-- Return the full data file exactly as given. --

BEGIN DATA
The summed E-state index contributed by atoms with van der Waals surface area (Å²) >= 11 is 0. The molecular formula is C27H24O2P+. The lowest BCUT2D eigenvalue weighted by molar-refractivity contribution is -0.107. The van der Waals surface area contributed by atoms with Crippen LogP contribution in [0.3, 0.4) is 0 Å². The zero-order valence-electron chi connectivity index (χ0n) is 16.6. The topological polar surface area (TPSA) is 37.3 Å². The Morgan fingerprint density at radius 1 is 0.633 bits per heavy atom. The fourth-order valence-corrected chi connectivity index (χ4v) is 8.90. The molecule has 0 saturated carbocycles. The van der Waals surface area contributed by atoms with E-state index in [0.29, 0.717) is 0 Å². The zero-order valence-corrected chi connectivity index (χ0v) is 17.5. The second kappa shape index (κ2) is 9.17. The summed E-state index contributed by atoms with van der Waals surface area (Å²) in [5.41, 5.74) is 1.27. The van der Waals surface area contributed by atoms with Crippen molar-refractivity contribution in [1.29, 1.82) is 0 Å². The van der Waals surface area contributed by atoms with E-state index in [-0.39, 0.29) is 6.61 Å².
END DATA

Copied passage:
The summed E-state index contributed by atoms with van der Waals surface area (Å²) >= 11 is 0. The molecular formula is C27H24O2P+. The lowest BCUT2D eigenvalue weighted by molar-refractivity contribution is -0.107. The van der Waals surface area contributed by atoms with Crippen LogP contribution in [0.3, 0.4) is 0 Å². The zero-order valence-electron chi connectivity index (χ0n) is 16.6. The topological polar surface area (TPSA) is 37.3 Å². The Morgan fingerprint density at radius 1 is 0.633 bits per heavy atom. The fourth-order valence-corrected chi connectivity index (χ4v) is 8.90. The molecule has 0 saturated carbocycles. The van der Waals surface area contributed by atoms with E-state index in [0.29, 0.717) is 0 Å². The zero-order valence-corrected chi connectivity index (χ0v) is 17.5. The second kappa shape index (κ2) is 9.17. The summed E-state index contributed by atoms with van der Waals surface area (Å²) in [5.41, 5.74) is 1.27. The van der Waals surface area contributed by atoms with Crippen molar-refractivity contribution in [1.29, 1.82) is 0 Å². The van der Waals surface area contributed by atoms with E-state index in [-0.39, 0.29) is 6.61 Å².